Dementia: Study identifies one measurement which could determine your risk

Gary Lineker opens up about his dementia concerns

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An investigation has aimed to answer the question of why rich people are less prone to developing dementia. The research published in the Journal of Alzheimer’s Disease links people’s levels of personal and familial wealth to a variety of risk factors that can increase or decrease your risk of developing the condition. Other studies have shown that socioeconomic status has been tied to a broader decrease in life expectancy of 2.1 years. People from less well-off backgrounds are also more vulnerable to certain types of cancer and heart disease.

A previous analysis had found that low educational attainment correlated with a 76 percent increased risk of dementia death among women.

Follow up studies found that even after controlling for education, wealth correlated to a reduced risk of dementia.

The study used data collected from the English Longitudinal Study of Ageing, a group of 18,000 people who have contributed their medical data for research on a variety of subjects.

ELSA data has been used heavily in healthcare research but in guiding retirement and pensions policy, and social infrastructure.

Lifestyle factors have been found to reduce the risk and delay the onset of dementia and other cognitive diseases.

Some of these, such as diet and exercise, are more attainable depending on factors such as wealth and working hours.

Other factors are more subtle, such as living in areas with greater levels of air pollution and having worse access to healthcare.

There are also differences in habits such as smoking and alcohol consumption that are found across economic lines.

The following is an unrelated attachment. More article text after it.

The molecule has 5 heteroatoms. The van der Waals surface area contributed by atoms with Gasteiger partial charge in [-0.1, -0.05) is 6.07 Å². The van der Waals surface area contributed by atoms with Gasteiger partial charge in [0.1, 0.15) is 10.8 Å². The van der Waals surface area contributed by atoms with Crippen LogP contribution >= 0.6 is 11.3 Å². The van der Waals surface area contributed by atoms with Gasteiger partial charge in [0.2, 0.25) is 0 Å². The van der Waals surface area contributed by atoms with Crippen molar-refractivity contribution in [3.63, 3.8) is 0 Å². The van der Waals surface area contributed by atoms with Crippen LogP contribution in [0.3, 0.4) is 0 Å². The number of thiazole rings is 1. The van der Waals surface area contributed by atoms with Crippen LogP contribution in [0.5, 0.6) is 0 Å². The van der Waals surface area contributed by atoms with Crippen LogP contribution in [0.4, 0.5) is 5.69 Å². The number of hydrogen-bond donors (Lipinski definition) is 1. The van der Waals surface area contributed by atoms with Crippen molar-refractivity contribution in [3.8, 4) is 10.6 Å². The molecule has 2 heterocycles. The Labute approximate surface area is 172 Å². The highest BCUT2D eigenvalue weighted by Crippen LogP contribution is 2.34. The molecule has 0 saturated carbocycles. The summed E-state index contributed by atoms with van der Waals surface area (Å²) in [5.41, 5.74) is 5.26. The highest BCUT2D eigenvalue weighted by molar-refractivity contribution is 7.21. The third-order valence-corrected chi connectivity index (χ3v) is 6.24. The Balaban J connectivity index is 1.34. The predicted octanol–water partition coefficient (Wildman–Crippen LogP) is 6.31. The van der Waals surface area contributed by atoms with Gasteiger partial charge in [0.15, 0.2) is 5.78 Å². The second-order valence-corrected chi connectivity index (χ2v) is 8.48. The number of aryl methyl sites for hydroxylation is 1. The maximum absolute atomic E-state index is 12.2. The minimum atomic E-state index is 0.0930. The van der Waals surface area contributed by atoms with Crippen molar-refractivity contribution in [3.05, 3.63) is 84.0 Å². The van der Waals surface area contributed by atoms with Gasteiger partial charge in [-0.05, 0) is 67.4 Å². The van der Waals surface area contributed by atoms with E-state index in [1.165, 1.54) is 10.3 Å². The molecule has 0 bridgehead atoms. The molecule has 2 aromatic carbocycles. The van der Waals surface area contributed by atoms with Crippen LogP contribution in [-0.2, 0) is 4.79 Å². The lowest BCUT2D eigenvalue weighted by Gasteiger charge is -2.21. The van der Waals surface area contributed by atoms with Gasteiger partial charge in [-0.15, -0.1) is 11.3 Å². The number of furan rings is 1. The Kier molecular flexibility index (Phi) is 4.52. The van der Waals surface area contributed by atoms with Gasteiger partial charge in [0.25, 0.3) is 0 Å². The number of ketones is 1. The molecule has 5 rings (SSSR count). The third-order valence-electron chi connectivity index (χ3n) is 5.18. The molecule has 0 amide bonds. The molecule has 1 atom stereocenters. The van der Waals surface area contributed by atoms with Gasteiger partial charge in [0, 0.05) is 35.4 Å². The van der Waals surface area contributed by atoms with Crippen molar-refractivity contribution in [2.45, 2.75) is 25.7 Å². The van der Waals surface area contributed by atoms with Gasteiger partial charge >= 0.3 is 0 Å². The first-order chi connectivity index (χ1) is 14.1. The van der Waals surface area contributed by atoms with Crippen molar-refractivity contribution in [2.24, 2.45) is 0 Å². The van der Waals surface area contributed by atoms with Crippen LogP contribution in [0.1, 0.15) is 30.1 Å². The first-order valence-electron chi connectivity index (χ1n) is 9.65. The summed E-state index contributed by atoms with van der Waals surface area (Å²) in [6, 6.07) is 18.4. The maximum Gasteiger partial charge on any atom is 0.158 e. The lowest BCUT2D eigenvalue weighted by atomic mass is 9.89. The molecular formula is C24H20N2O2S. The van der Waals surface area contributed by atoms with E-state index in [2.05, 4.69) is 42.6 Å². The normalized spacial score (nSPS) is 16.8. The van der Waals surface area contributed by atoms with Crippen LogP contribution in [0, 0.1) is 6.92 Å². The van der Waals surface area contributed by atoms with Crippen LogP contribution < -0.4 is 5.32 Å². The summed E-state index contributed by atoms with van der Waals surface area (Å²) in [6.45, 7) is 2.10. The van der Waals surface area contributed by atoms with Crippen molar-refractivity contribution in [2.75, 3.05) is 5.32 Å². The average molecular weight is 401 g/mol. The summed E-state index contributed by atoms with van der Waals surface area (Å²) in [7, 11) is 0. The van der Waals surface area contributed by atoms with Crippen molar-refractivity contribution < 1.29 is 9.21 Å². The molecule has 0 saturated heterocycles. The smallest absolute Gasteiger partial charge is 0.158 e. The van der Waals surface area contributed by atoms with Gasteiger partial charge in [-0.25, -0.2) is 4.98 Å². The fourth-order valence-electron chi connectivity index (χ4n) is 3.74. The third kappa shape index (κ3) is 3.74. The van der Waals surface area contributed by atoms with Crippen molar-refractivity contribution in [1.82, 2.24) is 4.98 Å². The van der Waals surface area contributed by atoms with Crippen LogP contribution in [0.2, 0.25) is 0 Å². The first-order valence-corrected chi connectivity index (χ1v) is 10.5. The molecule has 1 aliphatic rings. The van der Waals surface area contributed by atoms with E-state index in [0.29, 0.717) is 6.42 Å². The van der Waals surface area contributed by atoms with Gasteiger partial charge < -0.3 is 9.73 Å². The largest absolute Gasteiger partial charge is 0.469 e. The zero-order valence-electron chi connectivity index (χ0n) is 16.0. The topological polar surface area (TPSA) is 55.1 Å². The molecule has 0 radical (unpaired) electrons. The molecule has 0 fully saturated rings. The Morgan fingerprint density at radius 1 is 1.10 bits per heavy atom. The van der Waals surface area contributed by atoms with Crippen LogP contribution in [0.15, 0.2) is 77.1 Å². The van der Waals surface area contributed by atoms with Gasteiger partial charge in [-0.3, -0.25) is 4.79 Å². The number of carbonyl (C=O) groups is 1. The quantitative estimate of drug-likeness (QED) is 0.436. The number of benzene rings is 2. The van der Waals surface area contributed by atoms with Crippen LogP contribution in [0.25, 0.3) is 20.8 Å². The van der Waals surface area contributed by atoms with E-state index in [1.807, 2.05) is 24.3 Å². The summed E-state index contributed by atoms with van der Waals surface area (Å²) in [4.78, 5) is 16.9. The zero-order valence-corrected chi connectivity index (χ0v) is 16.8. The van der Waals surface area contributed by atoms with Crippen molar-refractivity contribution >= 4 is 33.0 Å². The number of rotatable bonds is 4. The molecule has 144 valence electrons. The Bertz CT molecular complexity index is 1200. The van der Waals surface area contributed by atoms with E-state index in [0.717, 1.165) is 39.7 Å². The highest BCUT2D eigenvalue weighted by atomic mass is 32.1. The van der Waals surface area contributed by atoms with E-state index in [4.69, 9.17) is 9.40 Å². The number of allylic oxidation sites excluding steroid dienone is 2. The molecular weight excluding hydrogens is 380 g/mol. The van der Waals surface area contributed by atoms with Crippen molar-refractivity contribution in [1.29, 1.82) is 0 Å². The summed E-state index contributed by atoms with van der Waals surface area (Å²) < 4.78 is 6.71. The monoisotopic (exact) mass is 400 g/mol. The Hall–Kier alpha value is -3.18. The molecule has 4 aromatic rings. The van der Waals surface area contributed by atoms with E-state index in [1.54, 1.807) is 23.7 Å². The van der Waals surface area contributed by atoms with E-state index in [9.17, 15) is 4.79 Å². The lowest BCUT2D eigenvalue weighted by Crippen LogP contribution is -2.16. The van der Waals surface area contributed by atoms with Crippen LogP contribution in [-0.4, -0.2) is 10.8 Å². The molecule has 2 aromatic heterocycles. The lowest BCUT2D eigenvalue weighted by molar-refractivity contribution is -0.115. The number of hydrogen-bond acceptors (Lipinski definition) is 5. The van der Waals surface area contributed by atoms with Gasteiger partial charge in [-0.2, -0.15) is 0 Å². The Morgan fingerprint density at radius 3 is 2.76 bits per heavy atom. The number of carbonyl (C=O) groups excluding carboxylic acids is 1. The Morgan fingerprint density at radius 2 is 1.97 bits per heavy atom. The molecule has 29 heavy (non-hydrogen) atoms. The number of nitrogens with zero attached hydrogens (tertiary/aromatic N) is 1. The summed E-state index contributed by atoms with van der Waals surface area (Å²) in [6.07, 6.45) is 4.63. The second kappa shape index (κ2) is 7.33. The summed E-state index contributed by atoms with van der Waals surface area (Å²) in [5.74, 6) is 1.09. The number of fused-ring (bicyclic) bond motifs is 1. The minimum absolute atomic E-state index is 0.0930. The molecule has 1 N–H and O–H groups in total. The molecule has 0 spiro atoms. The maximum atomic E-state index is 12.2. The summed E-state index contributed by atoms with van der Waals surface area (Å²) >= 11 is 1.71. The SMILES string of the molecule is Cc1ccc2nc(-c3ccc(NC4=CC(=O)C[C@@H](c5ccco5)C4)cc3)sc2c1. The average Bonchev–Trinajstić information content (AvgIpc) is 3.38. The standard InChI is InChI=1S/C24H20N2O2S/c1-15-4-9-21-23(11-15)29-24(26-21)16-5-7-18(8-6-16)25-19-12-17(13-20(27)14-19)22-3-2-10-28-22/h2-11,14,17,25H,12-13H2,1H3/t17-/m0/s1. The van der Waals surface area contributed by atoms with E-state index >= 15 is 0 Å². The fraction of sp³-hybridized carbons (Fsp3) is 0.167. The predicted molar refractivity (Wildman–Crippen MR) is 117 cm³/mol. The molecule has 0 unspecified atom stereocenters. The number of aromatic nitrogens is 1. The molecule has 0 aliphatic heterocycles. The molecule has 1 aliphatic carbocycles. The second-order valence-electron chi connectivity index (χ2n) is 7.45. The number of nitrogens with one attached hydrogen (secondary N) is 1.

The study believes this may also explain some racial disparities found in this and other diseases.

Socioeconomic divides have been found along racial lines in the UK and US.

There have also been noted differences in health outcomes between these different groups.

The study notes that the known risk factors were not able to fully explain the difference in outcomes.

One of the key measures the study used was an algorithm called the LIBRA index.

It stands for lifestyle for brain health.

It combines a large number of midlife factors that can increase your risk or provide protection against cognitive disease.

A higher score on the LIBRA index indicates a greater risk of developing dementia and Alzheimer’s disease.

Dementia is a generalised term for a decline in cognitive ability that makes everyday life more difficult.

The most common type is Alzheimer’s degree, and causes impairments in memory, thinking and decision making.

The risk of developing dementia increases with age.

Factors that can be controlled in everyday life to reduce your risk include diet, smoking, and avoiding head injuries.

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